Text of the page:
Very roller-coaster week. Trial prep is very much like that for me anyway; I need to get better at remaining on an even keel at work. The bench trial finished Friday. It was not nearly as good as I'd hoped, but also not nearly as bad as I'd feared—some consolation, at least, though I still found it a frustrating and disappointing experience.
And after trial we threw our stuff together and drove to Vermont for a friend's wedding (cleverly leaving their present in the upstairs hallway, because we were in a hurry). The next morning, Chad went golfing; I went with him and drove the car back on the theory that I might want to do something, but I really shouldn't have bothered, because I just went back to bed. The wedding was very nice, entirely characteristic of the couple and quite enjoyable. You could tell it was a completely different kind of Catholic church than our very old-school one: they wrote their own vows, used non-Scripture readings, and got to sit down through everything but the vows—none of this kneeling stuff.
The next morning we had an enormous group breakfast, drove a friend to the Albany airport, and then picked the dog up from the boarder's. She was thrilled to see us, of course, and was so hyper when we got home that she was orbiting the living room and dining room—running around so fast that she appeared to not be touching the ground. She settled down after a bit, though she was still pretty nudgy. And then she urinated blood on the carpet.
We, of course, went into panic mode: cancel the pizza order, gather everything up, rush over to the emergency animal clinic. She was completely unfazed, just like the other times she's been sick: produce unpleasant body fluid, then bop around the backyard like nothing's wrong. In a way, it's reassuring to know that we'll definitely know if she's ever life-threateningly ill . . .
So we spent several hours at the animal ER. The people were all extremely nice, and it was as pleasant an experience as it could be under the circumstances (though expensive. Note to self: remember to ask Mom and Dad what pet insurance they use.). She has a urinary tract infection and is on antibiotics; currently she's confined to the kitchen to protect the carpet, and perforce I type this sitting in the kitchen to keep her company. (We attempted the living room this evening, since she seemed to be better, but that was not successful. Tomorrow we'll try again. The problem is that she's so well housebroken that we hardly know what her needing-to-go-out signs are . . . )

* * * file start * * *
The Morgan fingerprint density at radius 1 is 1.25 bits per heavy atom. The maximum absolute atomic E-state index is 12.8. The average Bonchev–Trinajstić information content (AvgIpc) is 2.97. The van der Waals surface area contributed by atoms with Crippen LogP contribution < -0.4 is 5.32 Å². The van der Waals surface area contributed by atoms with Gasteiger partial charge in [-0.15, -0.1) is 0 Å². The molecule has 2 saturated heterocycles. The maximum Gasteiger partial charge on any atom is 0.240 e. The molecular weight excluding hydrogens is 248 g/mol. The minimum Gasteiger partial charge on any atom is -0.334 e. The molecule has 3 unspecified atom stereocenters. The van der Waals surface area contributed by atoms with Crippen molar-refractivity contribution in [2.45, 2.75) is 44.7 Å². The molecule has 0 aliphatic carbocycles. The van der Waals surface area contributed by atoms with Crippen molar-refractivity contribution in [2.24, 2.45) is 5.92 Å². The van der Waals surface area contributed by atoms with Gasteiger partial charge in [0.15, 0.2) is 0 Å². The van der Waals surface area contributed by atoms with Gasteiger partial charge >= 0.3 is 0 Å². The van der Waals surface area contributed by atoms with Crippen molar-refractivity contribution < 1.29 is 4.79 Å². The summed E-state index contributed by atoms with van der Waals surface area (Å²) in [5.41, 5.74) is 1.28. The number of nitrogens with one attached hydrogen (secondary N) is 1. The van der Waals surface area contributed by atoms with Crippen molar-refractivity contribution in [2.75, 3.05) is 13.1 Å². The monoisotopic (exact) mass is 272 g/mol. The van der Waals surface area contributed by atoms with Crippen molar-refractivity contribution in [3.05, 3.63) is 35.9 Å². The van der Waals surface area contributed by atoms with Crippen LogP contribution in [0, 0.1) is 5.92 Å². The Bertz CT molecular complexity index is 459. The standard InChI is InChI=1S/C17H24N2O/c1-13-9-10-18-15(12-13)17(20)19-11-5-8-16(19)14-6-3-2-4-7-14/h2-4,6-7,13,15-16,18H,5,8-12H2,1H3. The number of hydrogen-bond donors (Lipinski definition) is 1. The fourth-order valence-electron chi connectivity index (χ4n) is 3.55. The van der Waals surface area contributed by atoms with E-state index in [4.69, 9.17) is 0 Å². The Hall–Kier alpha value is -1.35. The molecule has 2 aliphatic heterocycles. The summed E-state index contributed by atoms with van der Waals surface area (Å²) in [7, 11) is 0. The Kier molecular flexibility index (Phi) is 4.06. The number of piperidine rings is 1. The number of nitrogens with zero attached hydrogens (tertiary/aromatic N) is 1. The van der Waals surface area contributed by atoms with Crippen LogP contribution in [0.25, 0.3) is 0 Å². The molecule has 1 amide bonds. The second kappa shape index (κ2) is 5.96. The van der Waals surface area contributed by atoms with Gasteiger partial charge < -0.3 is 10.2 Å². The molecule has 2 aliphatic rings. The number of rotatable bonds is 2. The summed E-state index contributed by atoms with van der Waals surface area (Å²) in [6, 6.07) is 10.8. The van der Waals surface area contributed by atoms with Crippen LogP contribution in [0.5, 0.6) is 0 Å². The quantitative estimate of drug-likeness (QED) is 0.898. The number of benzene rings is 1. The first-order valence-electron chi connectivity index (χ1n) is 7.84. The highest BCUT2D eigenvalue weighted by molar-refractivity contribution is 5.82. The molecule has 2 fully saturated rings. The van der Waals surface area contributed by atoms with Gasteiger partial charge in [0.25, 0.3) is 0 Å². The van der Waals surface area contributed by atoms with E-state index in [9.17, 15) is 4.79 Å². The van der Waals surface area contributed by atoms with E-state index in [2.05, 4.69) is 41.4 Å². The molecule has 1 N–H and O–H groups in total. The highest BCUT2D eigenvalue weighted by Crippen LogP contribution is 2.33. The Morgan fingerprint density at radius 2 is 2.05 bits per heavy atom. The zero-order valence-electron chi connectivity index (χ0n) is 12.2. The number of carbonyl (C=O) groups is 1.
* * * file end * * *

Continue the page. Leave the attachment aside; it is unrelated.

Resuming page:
Anyway, we got back quite late; I slept on the couch last night in case she got worse, and got up to let her out at 2:00 and 6:00. (As a further sign that dogs are smarter than people in some ways, I was just going to stay up after the 6:00 trip outside; after the second time she went into her crate and curled up, I agreed that it was indeed too early to be up and went back to sleep for an hour.) So today was very sleepy. I came home early because Chad had a late meeting, and she kept squirrel-vigil in the backyard while I read something undemanding. The antibiotics are definitely helping, though she's still got a ways to go. We think it was the stress of being boarded. It was a different place than we'd used for Chicago, and was recommended as someplace where dogs got more exercise and personal attention. The physical building turned out to be more like the shelter, however, so that couldn't have had good associations for her. I feel guilty for not checking out the place beforehand, but now we know and no permanent harm seems to have been done.
And in the meantime, my reading backlog grows ever larger. I've only read part of Endless Nights so far, and haven't even cracked Paladin of Souls yet. And the Lust Over Pendle sequel, Dissipation and Despair, comes out tomorrow, and very soon Amazon should be shipping the new books from Diane Duane, Robin McKinley, Diana Gabaldon, and Tamora Pierce. Lots of little things to catch up on this week at work; maybe this weekend I can catch up on sleep and get some reading done.